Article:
I’ve added links at the bottom of this post for those who would like to donate to James’s family, or to other worthy organizations.

Hug that person you love and never forget to keep doing that. Sit on the floor and play or call them on the phone. We never want to regret that we didn’t have just one more day.

Mike

© Michael Wallevand, September 2017

Organizations I support:

Paths of Imagination

This post is approximately 500 words long. That’s about a word for every friggin’ marble I’ve stepped on.

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Benji and I recently played with our Marbleworks set from Discovery Toys. Think of it as a cascading bobsled track for marbles that you assemble in any configuration you desire. Place one in the funnel at the top and it follows your path all the way to the bottom. This wonderful experience develops creativity in kids (and reignites it in parents).

Our construction approaches vary. Sometimes, Benji just gives me pieces. Others, I try to work in something creative, like every level is the same color. The basic approach is the same: funnel(s) at the top, finish line(s) at the bottom, fun raceway in the middle.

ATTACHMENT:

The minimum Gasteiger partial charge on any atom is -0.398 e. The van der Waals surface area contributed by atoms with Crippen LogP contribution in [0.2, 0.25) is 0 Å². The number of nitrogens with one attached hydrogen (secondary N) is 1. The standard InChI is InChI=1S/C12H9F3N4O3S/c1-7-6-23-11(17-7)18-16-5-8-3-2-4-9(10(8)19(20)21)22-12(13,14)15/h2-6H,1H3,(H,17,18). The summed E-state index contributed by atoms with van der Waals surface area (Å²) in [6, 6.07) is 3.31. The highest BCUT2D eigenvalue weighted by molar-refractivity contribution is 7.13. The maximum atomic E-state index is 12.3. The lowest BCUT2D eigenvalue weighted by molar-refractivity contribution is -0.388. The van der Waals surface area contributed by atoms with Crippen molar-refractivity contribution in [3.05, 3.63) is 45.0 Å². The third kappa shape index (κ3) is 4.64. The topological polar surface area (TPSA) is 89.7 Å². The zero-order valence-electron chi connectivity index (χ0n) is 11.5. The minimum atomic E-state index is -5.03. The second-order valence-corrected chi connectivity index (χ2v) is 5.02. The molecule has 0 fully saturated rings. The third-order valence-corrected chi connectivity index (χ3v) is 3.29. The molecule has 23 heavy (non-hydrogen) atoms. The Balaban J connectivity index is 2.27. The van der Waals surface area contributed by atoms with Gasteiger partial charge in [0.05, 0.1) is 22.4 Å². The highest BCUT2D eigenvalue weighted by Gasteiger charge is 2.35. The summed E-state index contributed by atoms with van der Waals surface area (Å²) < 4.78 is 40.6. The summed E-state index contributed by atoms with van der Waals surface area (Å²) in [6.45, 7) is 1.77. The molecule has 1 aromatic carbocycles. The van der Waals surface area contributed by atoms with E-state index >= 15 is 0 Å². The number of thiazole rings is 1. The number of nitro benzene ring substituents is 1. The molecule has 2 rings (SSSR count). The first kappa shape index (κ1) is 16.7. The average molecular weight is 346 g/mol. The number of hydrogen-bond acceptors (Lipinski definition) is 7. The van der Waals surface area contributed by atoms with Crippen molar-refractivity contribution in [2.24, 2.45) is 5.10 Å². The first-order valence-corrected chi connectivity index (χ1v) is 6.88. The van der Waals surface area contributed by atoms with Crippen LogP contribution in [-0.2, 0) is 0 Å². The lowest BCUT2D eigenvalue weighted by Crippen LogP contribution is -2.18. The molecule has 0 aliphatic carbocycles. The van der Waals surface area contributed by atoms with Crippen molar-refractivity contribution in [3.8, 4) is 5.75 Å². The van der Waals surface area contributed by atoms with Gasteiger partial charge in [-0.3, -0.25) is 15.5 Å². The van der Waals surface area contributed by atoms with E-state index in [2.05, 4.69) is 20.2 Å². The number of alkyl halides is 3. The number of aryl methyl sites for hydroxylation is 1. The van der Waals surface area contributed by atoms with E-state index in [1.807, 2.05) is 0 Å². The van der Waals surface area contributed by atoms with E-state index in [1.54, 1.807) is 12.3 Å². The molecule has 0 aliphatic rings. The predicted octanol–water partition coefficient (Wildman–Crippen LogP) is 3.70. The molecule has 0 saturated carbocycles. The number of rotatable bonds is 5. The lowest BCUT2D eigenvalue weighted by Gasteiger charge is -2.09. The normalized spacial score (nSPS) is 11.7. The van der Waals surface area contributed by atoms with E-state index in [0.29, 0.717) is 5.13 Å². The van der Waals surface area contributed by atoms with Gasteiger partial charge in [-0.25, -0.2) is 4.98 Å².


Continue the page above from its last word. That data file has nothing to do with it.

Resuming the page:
And (he says, appreciating the segue he’s created), this is analogous to writing a story. Continue reading

Building Blocks of Imagination

This post is about 400 words. 

I’m at my parents’ house for Thanksgiving, sneaking in whatever writing time I can in a house with eleven people, two dogs, and more leftovers than any one fridge could contain. Despite these distractions, I’ve spent enough years writing that I have some tricks for keeping the creative fires warm. Right now, I’m sparing some time for a post that serves as writing analogy and inspiration for building creativity in your children.

Last night, our youngest son Ben brought out the blocks I played with as a child, and suddenly I was writing this post in my head as I built with him.

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My maternal grandfather made these blocks for me using 2x4s and some leftover paint. The basic blocks looked like this, though there were other lengths, too. With these, I could construct walls and forts and many other things as I played with my Star Wars figures.